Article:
Lifestyle

A journey's end

Jane Shropshire’s death on Jan. 26 was unusual in several ways. It came relatively early, at age 60, after a two-year struggle with Creutzfeldt-Jakob Disease, a disorder that took away her ability to walk, talk and, to a large extent, think.

But her daughter, Annette Gildemann, says the dementia and pain Shropshire endured, and her fear of dying, was offset by one important factor: family.

In the midst of her death, there was an abundance of life.

Gildemann, her husband Gregg and their three children helped care for her mother for the last three months of her life. It was a demanding task, Gildemann said, but they found strength through several sources, including religious faith and a team of people from a local hospice service. The team was led by a Federal Way man named Matt Dixon.

Dixon is a jovial-looking, slightly balding man in his early 50s, who works as a nurse for Franciscan Hospice. He smiles easily and often as he recounts the day he was dispatched to Gildemann’s Auburn home. He said he was there to help her begin a process most people can barely discuss, much less undertake. In Gildemann, however, Dixon found a willing participant.

“I remember we went out to the back porch for a real intense Q&A,” Dixon said, smiling at the memory. “Annette was determined to make her mom’s last days the best they could be. She wasn’t afraid to dive in there and learn or do anything.”

Though she wasn’t sure what hospice was, Gildemann had called her mother’s doctor and asked for a referral. “I didn’t know anything about hospice,” Gildemann said, shaking her head. “I just felt it was right for my mom and for us.”

Dixon’s relationship with the Gildemann family is deep, borne of both joys and sorrows. “He was incredibly kind to us and to my mother,” she said. “I couldn’t have gotten through his without him, without everyone connected with the hospice service.”

THe journey

Creutzfeldt-Jakob Disease (CJD) is a neurological ailment that has been linked to bovine spongiform encephalopathy, or Mad Cow Disease. The disorder can lie dormant for years, even decades, and causes the sufferer to endure increasing bouts of dementia, finally losing all normal mental and physical functions prior to death.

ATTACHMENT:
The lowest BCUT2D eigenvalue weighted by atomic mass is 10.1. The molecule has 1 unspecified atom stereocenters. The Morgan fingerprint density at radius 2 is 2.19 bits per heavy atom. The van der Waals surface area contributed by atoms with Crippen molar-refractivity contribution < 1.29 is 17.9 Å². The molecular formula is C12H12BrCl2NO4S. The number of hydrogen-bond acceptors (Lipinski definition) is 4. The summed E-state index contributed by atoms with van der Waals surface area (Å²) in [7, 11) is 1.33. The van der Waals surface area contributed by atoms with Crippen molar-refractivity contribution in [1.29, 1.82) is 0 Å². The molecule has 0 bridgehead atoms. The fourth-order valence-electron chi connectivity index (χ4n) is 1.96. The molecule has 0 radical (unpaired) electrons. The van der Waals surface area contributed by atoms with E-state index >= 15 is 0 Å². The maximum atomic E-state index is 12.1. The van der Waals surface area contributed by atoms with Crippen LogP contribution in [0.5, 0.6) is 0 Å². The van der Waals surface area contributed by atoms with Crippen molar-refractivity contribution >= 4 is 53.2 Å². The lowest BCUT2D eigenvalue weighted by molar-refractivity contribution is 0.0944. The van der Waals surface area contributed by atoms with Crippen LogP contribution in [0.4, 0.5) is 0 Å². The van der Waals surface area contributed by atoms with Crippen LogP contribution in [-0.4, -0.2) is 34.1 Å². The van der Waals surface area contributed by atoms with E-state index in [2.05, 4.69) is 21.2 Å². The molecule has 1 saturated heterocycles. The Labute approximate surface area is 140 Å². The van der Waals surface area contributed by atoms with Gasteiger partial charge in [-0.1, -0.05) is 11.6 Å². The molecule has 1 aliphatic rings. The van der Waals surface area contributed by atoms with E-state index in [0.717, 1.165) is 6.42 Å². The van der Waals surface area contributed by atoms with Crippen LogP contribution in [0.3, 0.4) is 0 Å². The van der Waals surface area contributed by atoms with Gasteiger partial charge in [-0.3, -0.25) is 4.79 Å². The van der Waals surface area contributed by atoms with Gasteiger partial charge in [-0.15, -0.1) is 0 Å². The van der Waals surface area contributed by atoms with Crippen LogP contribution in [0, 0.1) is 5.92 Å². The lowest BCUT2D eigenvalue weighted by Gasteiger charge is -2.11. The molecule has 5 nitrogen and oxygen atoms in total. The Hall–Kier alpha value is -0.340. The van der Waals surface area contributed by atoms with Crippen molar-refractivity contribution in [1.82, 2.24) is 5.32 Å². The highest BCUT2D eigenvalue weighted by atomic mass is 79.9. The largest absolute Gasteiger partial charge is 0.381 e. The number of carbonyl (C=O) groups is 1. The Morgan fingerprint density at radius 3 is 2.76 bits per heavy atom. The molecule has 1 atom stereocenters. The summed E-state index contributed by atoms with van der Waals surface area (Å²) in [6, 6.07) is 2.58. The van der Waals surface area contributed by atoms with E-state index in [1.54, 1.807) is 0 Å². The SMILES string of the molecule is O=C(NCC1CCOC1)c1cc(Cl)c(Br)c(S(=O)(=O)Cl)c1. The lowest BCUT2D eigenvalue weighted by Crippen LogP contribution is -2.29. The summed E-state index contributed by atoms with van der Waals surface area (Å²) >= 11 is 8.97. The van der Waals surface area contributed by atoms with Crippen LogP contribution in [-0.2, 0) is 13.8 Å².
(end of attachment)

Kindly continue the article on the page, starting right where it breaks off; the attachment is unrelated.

Gildemann said no one knows how her mother acquired the disease. It is thought to be transmitted through organ transplants, or exposure to some contaminated material, particularly brain matter from infected cows. Mad Cow Disease has been a recent threat in Europe, but there have been no documented cases in the United States. Though their family lived in Germany for several years while her father was stationed at a U.S. Army base, Gildemann said they have no way of knowing if that’s how she contracted CJD.

The active onset of Shropshire’s disease was suspected to have been two years prior, when she complained of a headache so severe the usually stoic woman called 9-1-1. The months that followed were a descent into dementia and loss of muscle control, symptoms that were as perplexing as they were painful.

Hospice team

Gildemann had hoped that her mother would be healthy again until Shropshire was diagnosed with CJD. “I let go of that struggle,” she said. “I began to think about how we could help her through what was inevitable.”

But Shropshire was not her disease, nor was she her death, said Dixon. She was the sum of her life experiences and accomplishments.

“Jane was a wife and daughter, a fully realized person who gave a lot of joy to her family,” he said.

Dixon, who had worked as an emergency-room nurse at Harborview Medical Center in Seattle, has been an R.N. for Franciscan Hospice for three years. “We had all this high-tech equipment that seemed to drag people back to life, only to have them die anyway,” he said. “I went into hospice work because I thought there had to be more humane ways to go out of this world.”

The services Dixon and the other hospice workers performed for Shropshire included massage, bathing, pain management, spiritual counseling and help with funeral arrangements.

“I’m so wrapped up with symptom management,” Dixon said. “It’s great to have others who can help with all the aspects of the patient’s care.”

That additional help enabled Gildemann to pay more attention to her mother’s emotional needs. “I read this book, ‘Final Gifts,’ written by two hospice nurses,” she said. “It said that dying people often speak in a symbolic language.”

It was certainly true in her mother’s case, Gildemann said. “Right before she died she was upset that she couldn’t walk. She kept talking about not being able to ‘walk in the forest,’ that she didn’t have her shoes. If I hadn’t read that book, and took the time to listen, I wouldn’t have understood what my mom was trying to tell me.”

Gildemann was able to comfort her mother, telling her that when the time came she’d be able to walk — to dance — if she wanted to.

Today, four weeks after Shropshire’s death, Gildemann recalls how much her mother’s death taught her.

She thinks about her own death in a new way, she says. “Both my parents are gone; there’s no generational buffer,” she said.

She considers her life differently, too. “As I watched my mom let go of things that weren’t important, and never lose her faith even with all the pain and confusion, I learned to value every day I have,” she said.

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